TOEFL Reading Tip: How to Read Faster By Breaking Down Long Sentences
One of the points that many students struggle with on the TOEFL or IELTS is the tricky, complicated nature of the sentences found in the reading passage. Academic writings are denser and much longer, making them intimidating when you first see them. Sometimes, this intimidating factor of the passage makes students freeze and feel unable to answer the questions. But don’t worry! In this article, we’re going to show you how to read faster by breaking down long sentences.
Part 1 - How to Pull Out Important Details From Long Sentences
There are a few general, overall points that you can use to simplify any long sentence. These three steps allow you to quickly and accurately pull out what’s most important from a passage while making the most of your time.
Recognizing Key Details
One of the keys to breaking down a long and tricky sentence is to be able to pull out the key details from the sentence and the passage. How do you recognize key details? Mostly, you can look for numbers and words that are capitalized. Dates, times, numbers, names, and locations are all likely to be important. Even if they aren’t asked about specifically, being able to pull out this information can provide context for the whole passage. If you’re able to understand the who, what, where of a sentence or passage you’re off to a great start.
What’s Important - What’s Not
Another key is separating the important information in the sentence and passage from the unimportant. The passages will contain a lot of information you’ll need to answer the questions and a lot that you will not. The way to figuring this out is to read the questions first. Pull the key details from the questions and you’ll be able to separate the information that you need from the information that’s not necessary for answering the questions. This is an effective strategy because it saves you time, and as you know, on this type of exam every minute counts!
In academic and educational reading passages, they tend to use a lot of words to say very little. By focusing on the key details that you’ve already pulled out and the distinction between what’s important and what’s not, you can simplify the sentence and ignore those long, academic phrasings and just pull out what’s most necessary.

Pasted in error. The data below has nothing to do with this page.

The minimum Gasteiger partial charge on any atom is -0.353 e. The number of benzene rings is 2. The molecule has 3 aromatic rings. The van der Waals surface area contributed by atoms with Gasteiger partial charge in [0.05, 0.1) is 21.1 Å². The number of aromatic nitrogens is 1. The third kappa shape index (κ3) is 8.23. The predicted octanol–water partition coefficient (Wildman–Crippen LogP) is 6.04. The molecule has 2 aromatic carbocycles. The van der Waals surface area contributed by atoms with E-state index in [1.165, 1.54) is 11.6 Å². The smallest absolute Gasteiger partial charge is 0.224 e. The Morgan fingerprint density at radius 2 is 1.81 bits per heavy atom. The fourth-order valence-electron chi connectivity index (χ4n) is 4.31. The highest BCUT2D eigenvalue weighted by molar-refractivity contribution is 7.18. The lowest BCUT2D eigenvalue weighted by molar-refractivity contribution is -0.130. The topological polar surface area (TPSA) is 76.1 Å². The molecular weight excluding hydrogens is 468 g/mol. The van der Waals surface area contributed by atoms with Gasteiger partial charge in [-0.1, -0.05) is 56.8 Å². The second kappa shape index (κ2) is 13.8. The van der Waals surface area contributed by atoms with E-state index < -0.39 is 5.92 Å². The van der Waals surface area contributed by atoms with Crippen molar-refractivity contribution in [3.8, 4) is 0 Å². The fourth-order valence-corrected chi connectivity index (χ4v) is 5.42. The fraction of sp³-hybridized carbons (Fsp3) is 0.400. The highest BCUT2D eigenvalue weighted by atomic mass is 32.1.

Part 2 - How to Turn Long Sentences Into Simple Ones
One method of solving long sentences is to make them simple. Simplify them to the shortest and easy point possible, and suddenly they don’t seem so hard. Here are two ways to do this.
1. Find the Verb
In any long sentence that you’re feeling uncomfortable with, find the verb first. Once you do this, you can easily determine the subject before it and the object after it. This gives you the main idea of the sentence and from there you can more easily determine the smaller details. Having the context of the main idea allows you to work through all of the other information more easily.
2. Find the Adjective Clauses
Adjective clauses are one of the main causes of turning a short sentence into a long and complicated one. An adjective clause basically just does the work of an adjective: modifying the noun or pronoun that precedes it. So if you take out that whole adjective clause, you can still determine the key point of the sentence. In case you’re unfamiliar with the grammar term, an adjective clause will either start with a relative adverb (where, when, why, how, whether) or a relative pronoun (that, who, whom, whose, or which). Here’s an example with the adjective clause underlined:
Omidyar brought in Meg Whitman, whose knowledge of business helped make eBay a success.
The main details of this sentence can be easily found if you ignore the adjective clause: the owner hired someone named Meg. And if you separate these two sections, they seem less tricky to understand and suddenly pretty simple.
Part 3 - Grammar Points
There are a few grammar points that may come up that you’re unfamiliar with. If you’ve never seen them before, they can lead you to misunderstand the passage or become frustrated. Here are two grammar points that are often used in academic passages to be aware of.
Omitting Relative Pronouns
Oftentimes in academic writings, relative pronouns such as who, which, or that, will be omitted if they are not the subject of the sentence. Here’s an example of this with the omitted pronoun underlined:
The American economic system, organized around a basically private-enterprise, is a market-oriented economy.
The phrase “which is” could have been placed before organized here and the meaning would still be the same. But for academic purposes, it has been omitted. This means that the underlined phrase is all describing the subject mentioned, which here is the American economic system.
Sometimes sentences will start with a prepositional phrase to give deeper details about the subject. Here’s an example of this with the prepositional phrase underlined:
Totally without light and subjected to intense pressures hundreds of times greater than at the Earth’s surface, the deep-ocean bottom is a hostile environment to humans, in some ways as forbidding and remote as the void of outer space.
In this example sentence, the whole phrase that is underlined is describing the deep-ocean bottom. So if you see a long sentence that begins with a prepositional phrase like this one, feel free to separate it and read what follows first so that you know what the main idea is and then look back to determine the finer details.
Most importantly, remember that you can do this! As long as you practice and prepare, you’re sure to succeed. If you have any further questions or are looking for more personalized assistance, please feel free to reach out to our friendly and knowledgeable instructors.
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